Would-be voters arrived by the thousands, filling out registrations in their front seats while the Clerk's Office moved its operation outdoors to accommodate the last-day crush.I am not saying that Obama has a shot at Utah or that Dems will make big pick ups this year state-wide. But there should be some surprises. One of the most interesting vote locally for me will be the Sevier County coal plant, which the Utah Supreme Court just allowed by striking down a law as unconstitutional.
"We have always known it was going to be a high-turnout year," Deputy Clerk Jason Yocom said as prospective voters
Darren Dufield of Salt Lake City fills out a voter's registration form on his motorcycle as he joins the long line of people seeking to sign up to vote Monday at the Salt Lake County Government Center. (Scott Sommerdorf/The Salt Lake Tribune)
jammed roads in and around the government complex near 2100 South and State Street.
Salt Lake County is bracing for big numbers at the polls. The Clerk's Office has registered more than 35,500 new voters since last November, pushing the election rolls past 517,000 people. And that's not counting Monday's registrations.
Similar trends have cropped up elsewhere along the Wasatch Front.
Close to 2,000 people clogged the Utah County Clerk's Office on Monday - so many that phones went unanswered and voice mail maxed out, even with 30 temporary workers on hand.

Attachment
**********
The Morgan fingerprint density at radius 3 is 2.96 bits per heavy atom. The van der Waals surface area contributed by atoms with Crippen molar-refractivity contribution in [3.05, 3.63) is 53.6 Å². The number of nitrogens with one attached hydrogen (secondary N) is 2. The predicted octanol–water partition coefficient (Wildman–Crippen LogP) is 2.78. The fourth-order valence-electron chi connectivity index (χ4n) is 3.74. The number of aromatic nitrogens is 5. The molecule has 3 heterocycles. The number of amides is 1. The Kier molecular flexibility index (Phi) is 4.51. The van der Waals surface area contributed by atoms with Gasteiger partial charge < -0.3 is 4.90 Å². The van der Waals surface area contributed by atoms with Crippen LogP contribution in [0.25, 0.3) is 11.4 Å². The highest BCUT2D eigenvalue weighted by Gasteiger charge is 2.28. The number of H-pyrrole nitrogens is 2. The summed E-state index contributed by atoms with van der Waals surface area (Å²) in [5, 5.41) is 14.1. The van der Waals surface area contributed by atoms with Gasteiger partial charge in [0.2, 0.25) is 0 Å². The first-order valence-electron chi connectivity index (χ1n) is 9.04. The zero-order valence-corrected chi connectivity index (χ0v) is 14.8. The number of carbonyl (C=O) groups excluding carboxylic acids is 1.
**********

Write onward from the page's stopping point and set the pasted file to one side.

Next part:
The county had 181,000 registered voters in February and likely will reach 250,000 after Monday's forms are processed, according to Clerk-Auditor Bryan Thompson. That's a jump of 69,000 voters.
What's striking, Thompson added, is the number of new voters between 18 and 24 years old. Brigham Young University and Utah Valley University turned in a combined 4,600 registrations from campus campaigns.
And, in Davis County, the clerk reports 25,000 more registered voters this year than Election Day 2004.
"We've got lines in the hallway," said Clerk-Auditor Steve Rawlings. "We've never had this much interest in an election in the  years that I've been with the county."
Bumper-to-bumper registrations continued through the day in Salt Lake County, where the Clerk's Office projected more than 5,000 voter registrations Monday alone - a single-day surge that officials handled in fast-food fashion with a parking lot drive-through.
Will the good people of Sevier County vote with their pocketbooks to create jobs building and operating the coal-fired electricity plant? Or will they vote with their lungs?